Tales from the India Office

November 1 2014

As well as India, the East India Company (1600-1858, dissolution 1874) and then the India Office (1858-1947) administered the Gulf as far west as Aden.

The Qatar Foundation paid the British Library £8.7m to digitise nearly half a million documents relating to the Gulf. Many of them have now gone online at the Qatar National Library’s digital portal.

What about north of Aden? The Foreign Office administered the Hejaz during and after the First World War, where it promoted the Hashemites, Sharifs of the Holy Places of Mecca and Medina, who had sided with the British against the Hejazis’ Turkish masters. It placed junior members of the family on thrones in Transjordan and Iraq. The Kingdom of Hejaz lasted from 1916 to 1925.

The India Office looked to the Sultanate of Nejd and its ruler, Ibn Saud. Here the family was aligned to a puritanical Islamic sect, the Wahhabis. The India Office won the contest. Ibn Saud ousted the Hashemites from Mecca and Medina in 1925 and formed the Kingdom of Nejd and Hejaz, which became the Kingdom of Saudi Arabia in 1932.

The officials of the India Office, had they been driven into a corner by infuriated British tax-payers, might have represented with some plausibility that in purchasing Ibn Saʿud’s benevolent neutrality at £5,000 sterling a month they had made a better bargain than their colleagues at the Foreign Office who had contracted to pay £200,000 a month of the tax-payers’ money for Husayn’s military co-operation.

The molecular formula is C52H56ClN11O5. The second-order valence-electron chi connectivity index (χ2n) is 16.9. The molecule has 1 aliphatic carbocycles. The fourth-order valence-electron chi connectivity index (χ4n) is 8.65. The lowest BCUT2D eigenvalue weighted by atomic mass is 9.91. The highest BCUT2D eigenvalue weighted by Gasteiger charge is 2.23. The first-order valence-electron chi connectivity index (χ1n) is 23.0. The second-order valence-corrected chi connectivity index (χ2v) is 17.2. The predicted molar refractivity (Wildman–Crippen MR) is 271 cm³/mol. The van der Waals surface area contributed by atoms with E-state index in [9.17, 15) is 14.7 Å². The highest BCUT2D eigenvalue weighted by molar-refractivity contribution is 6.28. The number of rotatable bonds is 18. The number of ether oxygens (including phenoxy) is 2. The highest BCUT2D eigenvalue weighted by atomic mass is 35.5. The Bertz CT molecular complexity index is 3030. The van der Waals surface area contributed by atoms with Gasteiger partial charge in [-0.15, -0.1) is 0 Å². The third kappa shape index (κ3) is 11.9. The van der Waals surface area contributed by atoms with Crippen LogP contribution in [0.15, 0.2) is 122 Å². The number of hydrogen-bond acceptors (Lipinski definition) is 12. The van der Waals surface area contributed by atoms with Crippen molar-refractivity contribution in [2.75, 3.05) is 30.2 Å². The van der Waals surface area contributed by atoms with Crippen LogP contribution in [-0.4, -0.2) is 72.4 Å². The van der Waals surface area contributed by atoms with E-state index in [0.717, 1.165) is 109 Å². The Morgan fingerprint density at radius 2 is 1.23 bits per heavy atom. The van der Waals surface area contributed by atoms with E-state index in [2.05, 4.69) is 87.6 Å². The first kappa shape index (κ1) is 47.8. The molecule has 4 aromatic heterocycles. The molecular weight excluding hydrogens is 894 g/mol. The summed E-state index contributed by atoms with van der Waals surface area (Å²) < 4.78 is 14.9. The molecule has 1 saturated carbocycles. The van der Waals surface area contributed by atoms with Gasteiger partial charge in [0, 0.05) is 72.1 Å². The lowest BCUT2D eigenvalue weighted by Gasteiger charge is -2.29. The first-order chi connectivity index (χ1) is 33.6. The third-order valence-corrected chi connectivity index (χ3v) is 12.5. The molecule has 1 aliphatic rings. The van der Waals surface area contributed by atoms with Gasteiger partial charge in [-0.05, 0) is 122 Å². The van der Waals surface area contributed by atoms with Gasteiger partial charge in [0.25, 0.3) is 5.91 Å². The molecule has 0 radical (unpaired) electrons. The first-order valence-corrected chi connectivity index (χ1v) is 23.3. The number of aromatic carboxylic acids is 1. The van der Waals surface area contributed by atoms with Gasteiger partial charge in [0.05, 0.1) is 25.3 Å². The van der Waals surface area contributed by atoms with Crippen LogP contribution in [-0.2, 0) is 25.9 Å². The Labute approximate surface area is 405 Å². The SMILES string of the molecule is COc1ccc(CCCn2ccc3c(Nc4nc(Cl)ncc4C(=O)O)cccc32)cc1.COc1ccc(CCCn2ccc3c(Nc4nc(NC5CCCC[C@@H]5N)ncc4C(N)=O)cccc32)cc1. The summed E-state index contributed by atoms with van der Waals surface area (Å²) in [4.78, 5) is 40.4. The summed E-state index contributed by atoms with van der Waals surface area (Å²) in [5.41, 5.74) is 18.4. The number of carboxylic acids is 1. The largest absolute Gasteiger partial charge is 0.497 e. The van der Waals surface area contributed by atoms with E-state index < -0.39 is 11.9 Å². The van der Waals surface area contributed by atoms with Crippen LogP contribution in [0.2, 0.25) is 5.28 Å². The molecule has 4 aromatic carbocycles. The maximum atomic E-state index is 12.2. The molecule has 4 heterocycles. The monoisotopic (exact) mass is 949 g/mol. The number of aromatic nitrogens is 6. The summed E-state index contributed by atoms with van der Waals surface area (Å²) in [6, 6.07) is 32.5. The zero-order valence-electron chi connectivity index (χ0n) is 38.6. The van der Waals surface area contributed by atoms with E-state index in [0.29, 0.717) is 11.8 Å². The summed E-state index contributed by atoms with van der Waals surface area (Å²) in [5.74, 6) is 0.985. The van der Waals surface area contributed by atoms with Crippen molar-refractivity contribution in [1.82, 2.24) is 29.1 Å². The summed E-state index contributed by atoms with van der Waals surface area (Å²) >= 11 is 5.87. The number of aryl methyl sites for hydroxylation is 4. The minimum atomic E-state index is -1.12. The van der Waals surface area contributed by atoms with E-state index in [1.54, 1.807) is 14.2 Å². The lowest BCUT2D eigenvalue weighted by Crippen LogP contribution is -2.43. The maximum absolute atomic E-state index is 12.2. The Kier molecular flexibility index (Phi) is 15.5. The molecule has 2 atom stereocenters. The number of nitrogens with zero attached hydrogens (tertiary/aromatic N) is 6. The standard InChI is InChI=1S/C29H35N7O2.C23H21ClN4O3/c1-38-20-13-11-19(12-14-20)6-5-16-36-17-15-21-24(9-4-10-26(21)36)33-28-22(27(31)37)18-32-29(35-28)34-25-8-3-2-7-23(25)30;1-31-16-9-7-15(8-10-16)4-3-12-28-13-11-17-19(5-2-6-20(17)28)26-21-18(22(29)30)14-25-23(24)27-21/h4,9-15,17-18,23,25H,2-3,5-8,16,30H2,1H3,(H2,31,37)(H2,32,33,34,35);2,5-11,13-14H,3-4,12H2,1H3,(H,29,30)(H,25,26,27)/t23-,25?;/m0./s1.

Survey of International Affairs, 1925, Vol I of III, OUP, Under the auspices of the Royal Institute of International Affairs, 1927

2 Responses to “Tales from the India Office”

  1. davidderrick Says:

    Is there a history of the India Office?

    If the milder Hashemites had won the day in Arabia, how different would the middle east be now?


Leave a Reply

Fill in your details below or click an icon to log in:

WordPress.com Logo

You are commenting using your WordPress.com account. Log Out / Change )

Twitter picture

You are commenting using your Twitter account. Log Out / Change )

Facebook photo

You are commenting using your Facebook account. Log Out / Change )

Google+ photo

You are commenting using your Google+ account. Log Out / Change )

Connecting to %s